Fundamental Forecast for Australian Dollar: Bearish
- Australian, Chinese Economic Data to Reinforce RBA Policy Standstill
- Firming Bets on Fed Stimulus Withdrawal Likely to Hurt Aussie Dollar
- Help Identify Critical Turning Points for AUD/USD with DailyFX SSI
Domestically, the spotlight will be on May’s Employment data and a round of Chinese economic indicators. The former is expected to show hiring slowed, with the economy adding 10,000 jobs compared with the 14,000 increase in April. The jobless rate is expected to tick higher to 5.9 percent. Australian economic data has increasingly underperformed relative to expectations since mid-April, hinting economists are overestimating the economy’s performance and opening the door for downside surprises.
Meanwhile, Chinese news-flow has markedly improved over recent weeks, suggesting expected improvements in May’s trade, industrial production, retail sales and inflation figures may prove larger than what is implied by consensus forecasts. Taken together, this may reinforce the monetary policy standstill telegraphed in last week’s RBA rate decision, putting the onus on external factors to drive price action.
On the macro front, Federal Reserve policy speculation remains in focus. As we’ve discussed previously, the fate of the FOMC’s effort to “taper” QE asset purchases with an eye to end the program this year – paving the way for interest rate hikes – has been a formative catalyst for the markets this year. Last week’s supportive ISM data set, upbeat Fed Beige Book survey and marginally better-than-expected expected US jobs report sets the stage for continued reduction of monthly asset purchases and increasingly unencumbered speculation about outright tightening to follow.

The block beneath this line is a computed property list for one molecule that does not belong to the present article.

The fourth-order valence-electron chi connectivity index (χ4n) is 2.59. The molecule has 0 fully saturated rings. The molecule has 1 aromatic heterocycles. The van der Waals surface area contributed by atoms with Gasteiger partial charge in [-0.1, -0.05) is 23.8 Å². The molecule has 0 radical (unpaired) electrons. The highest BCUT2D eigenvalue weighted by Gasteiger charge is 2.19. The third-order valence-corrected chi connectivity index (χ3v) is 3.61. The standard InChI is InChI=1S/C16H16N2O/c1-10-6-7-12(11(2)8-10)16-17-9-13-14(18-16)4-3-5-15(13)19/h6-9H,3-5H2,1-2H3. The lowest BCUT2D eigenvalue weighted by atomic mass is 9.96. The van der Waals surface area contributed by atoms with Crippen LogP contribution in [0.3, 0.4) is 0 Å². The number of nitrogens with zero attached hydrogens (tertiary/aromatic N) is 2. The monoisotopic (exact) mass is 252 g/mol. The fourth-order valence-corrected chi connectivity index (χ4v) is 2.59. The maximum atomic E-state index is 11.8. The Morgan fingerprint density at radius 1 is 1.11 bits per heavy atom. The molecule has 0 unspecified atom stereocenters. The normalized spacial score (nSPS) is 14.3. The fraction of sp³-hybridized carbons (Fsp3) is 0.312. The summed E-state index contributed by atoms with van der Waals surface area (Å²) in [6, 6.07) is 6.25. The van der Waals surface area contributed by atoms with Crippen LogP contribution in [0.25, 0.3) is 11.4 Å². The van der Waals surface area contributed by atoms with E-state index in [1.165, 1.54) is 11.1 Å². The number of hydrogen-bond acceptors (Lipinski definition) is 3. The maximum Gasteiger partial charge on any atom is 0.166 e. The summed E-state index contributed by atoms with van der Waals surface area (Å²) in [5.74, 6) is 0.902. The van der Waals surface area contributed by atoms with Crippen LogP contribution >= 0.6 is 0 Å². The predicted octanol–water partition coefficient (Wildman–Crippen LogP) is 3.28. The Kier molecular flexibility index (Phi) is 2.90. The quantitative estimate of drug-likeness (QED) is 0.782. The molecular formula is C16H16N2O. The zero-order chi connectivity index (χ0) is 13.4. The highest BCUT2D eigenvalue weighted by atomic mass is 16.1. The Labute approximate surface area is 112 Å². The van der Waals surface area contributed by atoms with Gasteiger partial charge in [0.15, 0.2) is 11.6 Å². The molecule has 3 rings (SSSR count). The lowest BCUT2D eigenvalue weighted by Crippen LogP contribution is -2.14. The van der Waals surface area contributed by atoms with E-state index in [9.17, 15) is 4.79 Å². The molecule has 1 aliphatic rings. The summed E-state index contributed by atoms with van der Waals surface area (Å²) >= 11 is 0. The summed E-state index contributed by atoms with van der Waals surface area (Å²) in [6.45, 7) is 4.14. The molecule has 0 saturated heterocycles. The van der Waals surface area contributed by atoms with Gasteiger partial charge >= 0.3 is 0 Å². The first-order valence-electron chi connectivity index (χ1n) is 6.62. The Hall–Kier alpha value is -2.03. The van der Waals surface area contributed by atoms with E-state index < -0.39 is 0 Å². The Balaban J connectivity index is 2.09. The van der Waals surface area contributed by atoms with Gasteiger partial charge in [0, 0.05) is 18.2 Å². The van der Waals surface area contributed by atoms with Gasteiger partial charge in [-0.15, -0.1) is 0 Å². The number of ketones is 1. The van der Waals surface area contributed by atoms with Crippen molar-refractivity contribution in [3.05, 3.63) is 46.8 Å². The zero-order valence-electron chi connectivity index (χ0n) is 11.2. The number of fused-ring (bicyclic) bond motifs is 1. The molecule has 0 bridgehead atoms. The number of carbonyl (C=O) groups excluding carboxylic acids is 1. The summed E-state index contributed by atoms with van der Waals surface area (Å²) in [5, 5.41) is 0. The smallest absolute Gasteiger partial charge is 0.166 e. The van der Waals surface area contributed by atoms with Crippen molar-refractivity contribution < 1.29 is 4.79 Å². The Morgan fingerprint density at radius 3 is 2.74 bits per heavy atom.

The week ahead brings further evidence by way of May’s Retail Sales and PPI figures as well as June’s preliminary University of Michigan Consumer Confidence print. Improvements are expected on all fronts. Furthermore, US economic data has looked increasingly rosier relative to forecasts over the past two months, meaning surprise risks are tilted to the upside. That stands to narrow the Aussie’s perceived future yield advantage in the minds of investors. Firming bets on US stimulus withdrawal may likewise drive broader risk aversion. Needless to say, all of this bodes ill for the currency.